Berkeley’s library wars heated up Tuesday as some three dozen people, including four city council members, rallied at Old City Hall to support demolishing and rebuilding the city’s South and West libraries, and to call on a preservationist group to withdraw a lawsuit that would hold up the projects.
A few hours later, the city council set a May 17 hearing to review the zoning and landmarks commissions’ approvals of the project.
At issue is the $26 million bond measure approved by voters in 2008 to renovate the city’s four branch libraries. The city and library board want to tear down the old South and West libraries and rebuild them.
However, the preservationist group, the Concerned Library Users, have sued the city, saying Measure FF supports remodeling, but not demolition. The measure said the funds would be used to "renovate, expand, and make seismic and access improvements" to the libraries.
Around midnight on Tuesday, council members voted to set a May 17 hearing on the project’s environmental impact report, approved by the zoning and landmarks commissions. It was a precautionary move that assumed the commission decisions would be challenged.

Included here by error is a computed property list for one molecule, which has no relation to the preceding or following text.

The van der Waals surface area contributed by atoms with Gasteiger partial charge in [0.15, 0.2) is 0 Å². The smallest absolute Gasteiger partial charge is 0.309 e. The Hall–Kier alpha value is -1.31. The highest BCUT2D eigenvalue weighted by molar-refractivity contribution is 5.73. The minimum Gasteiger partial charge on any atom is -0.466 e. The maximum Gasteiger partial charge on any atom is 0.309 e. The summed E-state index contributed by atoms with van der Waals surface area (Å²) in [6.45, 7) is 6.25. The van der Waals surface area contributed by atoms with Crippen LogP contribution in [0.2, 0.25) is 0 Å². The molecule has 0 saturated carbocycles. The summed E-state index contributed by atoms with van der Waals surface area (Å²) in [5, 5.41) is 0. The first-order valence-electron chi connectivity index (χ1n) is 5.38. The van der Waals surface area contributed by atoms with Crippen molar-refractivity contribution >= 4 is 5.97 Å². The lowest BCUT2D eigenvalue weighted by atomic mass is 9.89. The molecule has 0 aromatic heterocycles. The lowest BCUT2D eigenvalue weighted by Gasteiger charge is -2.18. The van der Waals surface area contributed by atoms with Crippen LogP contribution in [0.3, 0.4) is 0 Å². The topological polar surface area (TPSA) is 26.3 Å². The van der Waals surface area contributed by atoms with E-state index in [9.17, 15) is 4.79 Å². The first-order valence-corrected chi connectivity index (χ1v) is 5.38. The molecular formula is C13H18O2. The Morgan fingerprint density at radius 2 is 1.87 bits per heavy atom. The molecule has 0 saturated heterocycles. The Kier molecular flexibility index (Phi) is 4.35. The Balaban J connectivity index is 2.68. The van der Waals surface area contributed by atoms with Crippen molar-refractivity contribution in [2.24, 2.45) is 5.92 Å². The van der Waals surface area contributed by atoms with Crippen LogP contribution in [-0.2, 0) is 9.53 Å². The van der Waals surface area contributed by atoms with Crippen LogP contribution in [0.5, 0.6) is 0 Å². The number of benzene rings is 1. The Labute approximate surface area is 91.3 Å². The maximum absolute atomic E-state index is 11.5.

Judith Epstein addressed the council, asking it to send the question of environmental approval back to the landmark and zoning commissions for new hearings. And Christopher Lien of the Le Conte Neighborhood Association told the council: “The language of the bond is clear — it’s for renovation.” He further called on the council to protect the historic features of the libraries.
But citing the “poor, unsafe conditions” of the two libraries, Maio responded, “If there were mistakes, that’s no reason to not do anything.”
The Concerned Library Users suit, which says the bond money shouldn’t be paying for the demolition, may be moot, however, according to Councilman Darryl Moore, who is also a library trustee. That’s because City Manager Phil Kamlarz has said the demolition will be funded by the city’s general fund and not by bond money. The council will probably have to approve the funding, Moore said.